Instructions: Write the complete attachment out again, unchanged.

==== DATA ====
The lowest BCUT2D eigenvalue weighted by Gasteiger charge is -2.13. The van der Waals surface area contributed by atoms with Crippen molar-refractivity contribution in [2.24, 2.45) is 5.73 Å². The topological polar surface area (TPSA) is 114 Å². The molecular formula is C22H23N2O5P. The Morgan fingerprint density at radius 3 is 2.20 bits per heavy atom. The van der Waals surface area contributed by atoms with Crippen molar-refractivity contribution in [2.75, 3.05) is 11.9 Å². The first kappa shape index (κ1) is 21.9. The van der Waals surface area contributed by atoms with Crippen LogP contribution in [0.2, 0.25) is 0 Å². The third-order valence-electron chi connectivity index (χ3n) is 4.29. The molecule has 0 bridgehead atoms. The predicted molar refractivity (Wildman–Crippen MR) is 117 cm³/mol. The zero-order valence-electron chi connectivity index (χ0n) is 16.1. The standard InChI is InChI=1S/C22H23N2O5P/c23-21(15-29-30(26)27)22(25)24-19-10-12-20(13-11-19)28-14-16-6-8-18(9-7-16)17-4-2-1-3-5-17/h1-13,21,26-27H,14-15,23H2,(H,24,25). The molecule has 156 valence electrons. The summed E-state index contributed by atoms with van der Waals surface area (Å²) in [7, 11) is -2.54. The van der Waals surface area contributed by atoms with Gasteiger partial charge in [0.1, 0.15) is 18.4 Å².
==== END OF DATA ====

The lowest BCUT2D eigenvalue weighted by Gasteiger charge is -2.13. The van der Waals surface area contributed by atoms with Crippen molar-refractivity contribution in [2.24, 2.45) is 5.73 Å². The topological polar surface area (TPSA) is 114 Å². The molecular formula is C22H23N2O5P. The Morgan fingerprint density at radius 3 is 2.20 bits per heavy atom. The van der Waals surface area contributed by atoms with Crippen molar-refractivity contribution in [2.75, 3.05) is 11.9 Å². The first kappa shape index (κ1) is 21.9. The van der Waals surface area contributed by atoms with Crippen LogP contribution in [0.2, 0.25) is 0 Å². The third-order valence-electron chi connectivity index (χ3n) is 4.29. The molecule has 0 bridgehead atoms. The predicted molar refractivity (Wildman–Crippen MR) is 117 cm³/mol. The zero-order valence-electron chi connectivity index (χ0n) is 16.1. The standard InChI is InChI=1S/C22H23N2O5P/c23-21(15-29-30(26)27)22(25)24-19-10-12-20(13-11-19)28-14-16-6-8-18(9-7-16)17-4-2-1-3-5-17/h1-13,21,26-27H,14-15,23H2,(H,24,25). The molecule has 156 valence electrons. The summed E-state index contributed by atoms with van der Waals surface area (Å²) in [7, 11) is -2.54. The van der Waals surface area contributed by atoms with Gasteiger partial charge in [0.1, 0.15) is 18.4 Å².